Jenny said...

Steve really likes the 16 thing. Even if they can't make all those decisions you're setting the expectation that they will and you're there to help them if they can't. I haven't ever thought of that. Thanks for being my older sister that I never had! I love reading all your experiences to prepare me for what's coming. I really can't believe Erica is almost 16!

Those are really good thoughts. If I break up the goals of what I should make sure my kids know, what should my age landmarks be? 8? 12? 16? or more?

Shannon said...


I don't know. That's the hard part for me. I know we started the kids doing their own laundry at age 8 and that worked ok for a couple of years. Then we had all those moves where it didn't happen and we're just now getting back to it. They started cooking their own breakfasts sort of early because thy didn't want to wait for me to get out of the shower. Erica was 7-ish, but Joseph was only 5 when he learned to fry an egg. Ryan still won't, but he's somewhat afraid of the fire on the gas stove. I can understand that. He's getting more brave (or is that braver?).

Some things are just a maturity issue- like voluntarily going the extra mile on their own. Sometimes they do and sometimes they don't. I like to think I'm flexible and supportive at all those teaching moments, but I'm not. Somehow people learn all this stuff, anyway!

Then there's things like checking accounts, etc. I didn't get one until college, but we set one up for Erica last summer. I'm still trying to figure that one out. What "bills" should she have now? How much do we push her to keep it balanced or do we let her deal with a bounced check, etc. Hopefully I've done that before Ryan gets to be her age.

I think every child is different and every parent has a different skill set as well. So, there's probably going to be gaps somewhere, they'll just be different for every child and every family and I just have to come to grips with that.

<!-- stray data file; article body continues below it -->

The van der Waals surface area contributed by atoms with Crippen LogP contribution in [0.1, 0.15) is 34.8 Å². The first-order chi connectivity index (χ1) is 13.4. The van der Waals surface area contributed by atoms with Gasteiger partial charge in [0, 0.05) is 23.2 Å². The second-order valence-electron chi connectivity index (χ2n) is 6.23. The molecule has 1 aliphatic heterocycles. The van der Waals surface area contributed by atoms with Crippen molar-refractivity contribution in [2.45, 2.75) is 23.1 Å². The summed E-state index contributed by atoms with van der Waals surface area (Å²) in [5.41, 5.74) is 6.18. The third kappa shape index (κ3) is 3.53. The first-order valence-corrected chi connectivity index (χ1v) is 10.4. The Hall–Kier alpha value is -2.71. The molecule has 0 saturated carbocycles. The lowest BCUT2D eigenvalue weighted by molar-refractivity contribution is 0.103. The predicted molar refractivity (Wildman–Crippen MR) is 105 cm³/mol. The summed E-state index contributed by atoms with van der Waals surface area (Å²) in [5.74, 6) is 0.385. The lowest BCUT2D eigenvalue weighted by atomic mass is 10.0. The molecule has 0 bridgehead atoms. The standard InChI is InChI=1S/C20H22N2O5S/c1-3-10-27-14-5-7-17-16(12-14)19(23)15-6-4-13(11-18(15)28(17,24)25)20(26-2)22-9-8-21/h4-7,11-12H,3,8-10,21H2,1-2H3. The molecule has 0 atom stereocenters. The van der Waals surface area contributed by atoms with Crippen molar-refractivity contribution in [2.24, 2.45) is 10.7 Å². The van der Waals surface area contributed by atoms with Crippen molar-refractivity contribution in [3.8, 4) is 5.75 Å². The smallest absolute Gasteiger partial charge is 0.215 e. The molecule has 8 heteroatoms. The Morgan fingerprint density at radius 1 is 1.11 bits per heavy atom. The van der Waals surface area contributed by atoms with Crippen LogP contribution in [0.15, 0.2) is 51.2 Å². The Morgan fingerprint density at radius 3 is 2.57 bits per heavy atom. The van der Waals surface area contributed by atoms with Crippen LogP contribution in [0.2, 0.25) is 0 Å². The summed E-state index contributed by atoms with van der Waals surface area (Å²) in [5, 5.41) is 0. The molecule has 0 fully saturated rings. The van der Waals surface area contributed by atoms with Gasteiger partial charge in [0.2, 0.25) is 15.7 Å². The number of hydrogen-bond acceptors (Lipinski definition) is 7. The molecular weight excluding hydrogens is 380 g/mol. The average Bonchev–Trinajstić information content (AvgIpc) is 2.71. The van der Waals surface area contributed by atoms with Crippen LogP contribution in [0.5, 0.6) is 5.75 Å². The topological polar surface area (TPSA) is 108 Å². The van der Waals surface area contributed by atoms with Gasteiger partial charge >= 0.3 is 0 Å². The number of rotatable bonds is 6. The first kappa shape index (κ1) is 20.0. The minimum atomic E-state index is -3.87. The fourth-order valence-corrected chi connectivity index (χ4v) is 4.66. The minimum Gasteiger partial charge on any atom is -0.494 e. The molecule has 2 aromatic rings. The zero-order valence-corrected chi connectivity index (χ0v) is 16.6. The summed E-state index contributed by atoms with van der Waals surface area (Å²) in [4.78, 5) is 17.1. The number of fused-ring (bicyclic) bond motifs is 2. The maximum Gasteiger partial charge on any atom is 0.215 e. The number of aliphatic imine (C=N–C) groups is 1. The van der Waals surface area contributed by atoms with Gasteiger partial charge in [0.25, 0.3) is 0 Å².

Joy For Your Journey said...

I didn't laugh at our comments about thinking you would be perfect. I was totally sure I would be perfect at 27. :-)

And about teaching your children everything they need to know . . . I have worried about that with each of my children, but in the end I had to accept that I could not teach them everything and somethings they would have to learn on their own. So far they have all done well. Enjoy your next couple years. :-)

Shumway Family said...

Loved this entry!! Cameron made a comment in one of his letters after he left on his mission that said he always wondered why we hadn't pushed him harder to learn things. Thinking I had, this came as a total surprise to me that I hadn't taught him everything he needed to know. But then he went on to say that we had taught him the basics and he realized that we had let him use his agency and it was up to him to learn whatever we hadn't taught him. Still not sure what it was that we didn't teach him, but glad that he realized that he needed to be able to learn things for himself. You are such a great example for me, I love reading your ponderings. Love ya

kyleandbeth said...

Um, I was perfect at 18, you should have just asked me. I guess I just screwed up that perfect self over time. Marcus is perfect at 11, just ask him, can't wait to see what time does to him!